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Is A Special Session Of The Minnesota Legislature A Possibility?

For those of you that don't follow Minnesota politics on a regular basis, consider yourself lucky. The Minnesota legislature is a part time legislature, which means they are only in session from January to May each year. And with the way they have been running things the last couple of decades, that's a good thing. It's hard to imagine what kind of destruction a full time body could unleash upon the state, but I digress.

So, as you may know, the Minnesota Legislature adjourns for the year on Monday, but they have to do a few things before they can. Like, you know, pass a budget so the state can operate for the rest of the year. If they don't finish all of their mandatory business, or if there are, according to the Minnesota Constitution, 'extraordinary occasions', the Governor may call a special session of the legislature.

So let's look at the history of 'Special Sessions', and see whether or not the Vikings bill would constitute Governor Dayton invoking the extraordinary occasion clause to do it. Personally, I think he should be able to call a 'Shenanigans' clause on Minneapolis, but the Constitution was apparently written before 'South Park', so that's out.

So, according to this document here, produced by the non-partisan Research Department of the Minnesota House of Representatives, a special session may be called by the Governor if:

The legislature has not completed work on vital legislation during the time allowed for the regular session, or
Changed circumstances require urgent legislative action after the regular session ends

Now let's look at the history of special sessions called by the Governor to resolve issues. In the history of the great state of Minnesota, there have been 46 special sessions called, 47 if you want to count one when Minnesota was still a territory. The special session used to be, well, special. From 1857-1992, there had been 32 special sessions called, or one about every four years. Since 1993, there have been 14 special sessions called, an average of one special session every year and a half.

Out of all those special sessions, there has been only addressed stadium issues. Every other one is for flood relief, state finances, budget, etc. The stadium special session was for a Twins stadium, and the only thing that came out of it was nothing more than a resolution telling Minnesota's US Congressional delegation, among other things, to allow communities to own franchises and stop franchises from moving. Oooooh, tough stuff, that.

So in other words, they passed a resolution that resolved least when it came to the stadium issue. If you remember, that resolution worked swimmingly, as the Twins were nearly contracted 4 years later.

When you look at the nature and reasoning behind special sessions, I don't know that a Vikings stadium rises to the level of an 'extraordinary occasion', but that's if you look at it from a sports only perspective. If you look at it as a revenue issue, a jobs bill, a road improvement bill, or a tax revenue stream bill, then your view might change completely. One might say 'extraordinarily'. See what I did there? Follow me on this.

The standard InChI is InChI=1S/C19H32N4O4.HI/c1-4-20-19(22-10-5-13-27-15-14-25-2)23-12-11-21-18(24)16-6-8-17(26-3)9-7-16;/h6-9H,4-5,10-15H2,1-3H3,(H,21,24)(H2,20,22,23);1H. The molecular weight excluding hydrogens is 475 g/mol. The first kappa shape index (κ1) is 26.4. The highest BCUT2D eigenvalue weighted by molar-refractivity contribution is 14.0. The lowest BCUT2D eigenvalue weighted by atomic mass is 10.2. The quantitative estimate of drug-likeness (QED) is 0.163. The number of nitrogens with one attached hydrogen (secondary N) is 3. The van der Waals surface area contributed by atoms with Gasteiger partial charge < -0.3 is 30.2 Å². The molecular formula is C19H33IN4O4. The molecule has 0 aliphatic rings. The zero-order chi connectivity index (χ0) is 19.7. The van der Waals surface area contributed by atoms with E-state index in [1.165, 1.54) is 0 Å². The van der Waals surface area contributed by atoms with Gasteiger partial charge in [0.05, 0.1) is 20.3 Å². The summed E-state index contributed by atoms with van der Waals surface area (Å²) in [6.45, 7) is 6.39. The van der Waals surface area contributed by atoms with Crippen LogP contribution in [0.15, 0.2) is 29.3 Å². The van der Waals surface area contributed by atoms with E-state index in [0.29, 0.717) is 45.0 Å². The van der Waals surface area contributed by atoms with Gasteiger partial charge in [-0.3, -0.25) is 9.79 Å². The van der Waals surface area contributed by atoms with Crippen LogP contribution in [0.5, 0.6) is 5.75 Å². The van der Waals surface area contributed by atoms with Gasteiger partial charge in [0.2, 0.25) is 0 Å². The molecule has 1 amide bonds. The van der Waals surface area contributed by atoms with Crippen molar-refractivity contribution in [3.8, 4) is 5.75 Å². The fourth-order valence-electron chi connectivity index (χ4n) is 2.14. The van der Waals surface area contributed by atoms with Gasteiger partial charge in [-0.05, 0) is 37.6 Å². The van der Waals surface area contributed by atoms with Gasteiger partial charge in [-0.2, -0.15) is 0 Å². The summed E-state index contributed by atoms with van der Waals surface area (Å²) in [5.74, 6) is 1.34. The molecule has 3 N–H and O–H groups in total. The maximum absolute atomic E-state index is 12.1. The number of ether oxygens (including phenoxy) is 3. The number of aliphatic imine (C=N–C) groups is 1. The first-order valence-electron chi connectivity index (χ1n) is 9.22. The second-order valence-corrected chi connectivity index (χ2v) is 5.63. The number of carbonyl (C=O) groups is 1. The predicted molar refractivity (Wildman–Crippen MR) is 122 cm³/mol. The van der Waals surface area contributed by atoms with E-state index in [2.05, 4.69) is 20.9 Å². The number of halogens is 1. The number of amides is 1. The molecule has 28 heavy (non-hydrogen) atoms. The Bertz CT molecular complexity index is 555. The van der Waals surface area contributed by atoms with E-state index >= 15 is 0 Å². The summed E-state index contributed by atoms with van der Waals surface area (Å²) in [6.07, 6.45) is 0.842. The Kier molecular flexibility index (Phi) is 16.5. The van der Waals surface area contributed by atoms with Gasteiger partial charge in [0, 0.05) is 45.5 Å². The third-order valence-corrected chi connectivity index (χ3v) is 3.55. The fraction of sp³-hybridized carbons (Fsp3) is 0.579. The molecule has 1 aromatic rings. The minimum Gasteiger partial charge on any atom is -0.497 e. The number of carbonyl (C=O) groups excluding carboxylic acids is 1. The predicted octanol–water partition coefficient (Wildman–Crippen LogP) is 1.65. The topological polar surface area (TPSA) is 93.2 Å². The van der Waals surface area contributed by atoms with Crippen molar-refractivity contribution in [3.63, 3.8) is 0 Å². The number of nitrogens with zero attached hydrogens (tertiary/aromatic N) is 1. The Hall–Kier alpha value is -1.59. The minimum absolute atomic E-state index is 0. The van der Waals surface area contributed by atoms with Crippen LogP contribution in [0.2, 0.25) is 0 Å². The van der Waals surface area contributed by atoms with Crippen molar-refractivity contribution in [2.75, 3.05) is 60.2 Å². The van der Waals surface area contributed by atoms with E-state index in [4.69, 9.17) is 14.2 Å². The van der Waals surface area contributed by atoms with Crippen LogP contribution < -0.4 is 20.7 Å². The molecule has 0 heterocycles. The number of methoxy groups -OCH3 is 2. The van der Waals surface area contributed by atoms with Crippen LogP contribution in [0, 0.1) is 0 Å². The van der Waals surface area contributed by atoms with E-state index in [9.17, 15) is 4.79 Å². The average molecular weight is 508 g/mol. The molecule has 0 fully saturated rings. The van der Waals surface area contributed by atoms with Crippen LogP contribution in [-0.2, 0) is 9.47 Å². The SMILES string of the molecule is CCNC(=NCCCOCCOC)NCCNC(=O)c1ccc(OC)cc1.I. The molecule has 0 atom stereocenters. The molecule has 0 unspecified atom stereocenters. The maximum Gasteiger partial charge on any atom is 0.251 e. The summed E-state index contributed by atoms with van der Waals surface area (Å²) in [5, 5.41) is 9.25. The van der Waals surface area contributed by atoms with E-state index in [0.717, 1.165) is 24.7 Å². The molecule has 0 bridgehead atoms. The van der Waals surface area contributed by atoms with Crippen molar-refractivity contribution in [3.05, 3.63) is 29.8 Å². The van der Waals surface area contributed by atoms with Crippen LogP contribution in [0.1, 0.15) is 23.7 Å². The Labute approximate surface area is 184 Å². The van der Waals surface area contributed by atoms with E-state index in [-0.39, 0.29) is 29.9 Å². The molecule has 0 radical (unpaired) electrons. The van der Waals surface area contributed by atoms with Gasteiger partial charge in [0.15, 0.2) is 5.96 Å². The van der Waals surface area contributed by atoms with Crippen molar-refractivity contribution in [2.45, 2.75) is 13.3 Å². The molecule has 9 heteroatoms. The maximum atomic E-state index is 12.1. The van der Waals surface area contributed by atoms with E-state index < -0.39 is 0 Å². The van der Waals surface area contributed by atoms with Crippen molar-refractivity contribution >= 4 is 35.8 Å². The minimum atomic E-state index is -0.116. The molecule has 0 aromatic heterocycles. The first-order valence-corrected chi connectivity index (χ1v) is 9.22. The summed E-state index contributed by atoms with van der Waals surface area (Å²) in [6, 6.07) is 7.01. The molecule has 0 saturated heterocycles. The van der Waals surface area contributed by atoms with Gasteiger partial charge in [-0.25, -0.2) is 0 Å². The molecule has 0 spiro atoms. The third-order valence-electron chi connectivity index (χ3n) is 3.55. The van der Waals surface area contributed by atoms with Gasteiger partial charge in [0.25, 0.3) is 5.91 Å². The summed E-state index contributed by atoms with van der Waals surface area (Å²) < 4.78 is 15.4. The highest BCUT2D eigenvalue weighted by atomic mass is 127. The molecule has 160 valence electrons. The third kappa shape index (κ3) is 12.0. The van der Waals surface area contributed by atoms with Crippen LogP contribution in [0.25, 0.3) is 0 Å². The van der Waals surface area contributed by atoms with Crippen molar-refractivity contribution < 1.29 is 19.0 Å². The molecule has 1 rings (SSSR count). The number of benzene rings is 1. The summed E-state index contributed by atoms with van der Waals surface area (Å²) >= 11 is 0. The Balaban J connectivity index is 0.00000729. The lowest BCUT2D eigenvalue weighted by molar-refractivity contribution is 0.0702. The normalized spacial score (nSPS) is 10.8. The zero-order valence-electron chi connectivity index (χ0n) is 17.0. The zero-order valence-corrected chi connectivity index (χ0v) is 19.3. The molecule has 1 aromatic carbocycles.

Revenue Issue: Currently, the Vikings produce $20 million/yr in tax revenue to the state of Minesota, and over the life of the proposed 30 year lease, the new stadium would produce $1.8 billion, with a b...billion in revenue. So $300 million up front nets you over a billion dollars? Yeah, that's extraordinary.

Jobs Issue: This article here is only one of many that touts 7,500 construction jobs over a three year period. With construction unemployment in the Twin Cities in double digits, putting 7,500 people to work seems like an extraordinary thing. And that goes directly back to the revenue issue. Those are 7,500 more people paying payroll taxes and providing to the state coffers.

Road Improvement Bill: Anything, and I mean ANYTHING, that makes driving in the Twin Cities easier would be extraordinary indeed. I-494 is the Devil's Highway, and trying to get anywhere in Minneapolis or St. Paul is an exercise in frustration. These road improvements were scheduled to be done by MnDOT anyway, so what does it matter if they get done sooner rather than later? Now, if there are critical, potentially life threatening conditions on roads and bridges that need to get done anywhere in the state, they obviously get the priority. But shuffling an extra lane from south Minneapolis to St. Paul? Big deal.

Tax Revenue Stream: All roads lead to money. And in this case, lots of it. This stadium will be a cash cow, for both the state and Wilf. If you look at the potential of the Arden Hills site, it's not unreasonable to think that hundreds of jobs, increased property values, and increased tax revenue from hotels and retail shops could double that $1 billion dollar figure in short order. If you look at trends in the NFL, teams that get new stadiums get at least one Super Bowl. The NFL says a Super Bowl is good for a $400 million boost to the local economy; these guys here say it's about a quarter of that...but that's still $100 million bucks, or one-third of the state's commitment...for one event. I would guees that the truth lies somewhere in the middle, so let's say $200 million. There are also NCAA Final Fours, maybe a Big Ten Conference Championship game, and a variety of concerts and other events that will fill the state's coffers. Revenue, by the way, that the state will need to make up if the Vikings leave, Minnesota taxpayer.

How is any of that NOT extraordinary?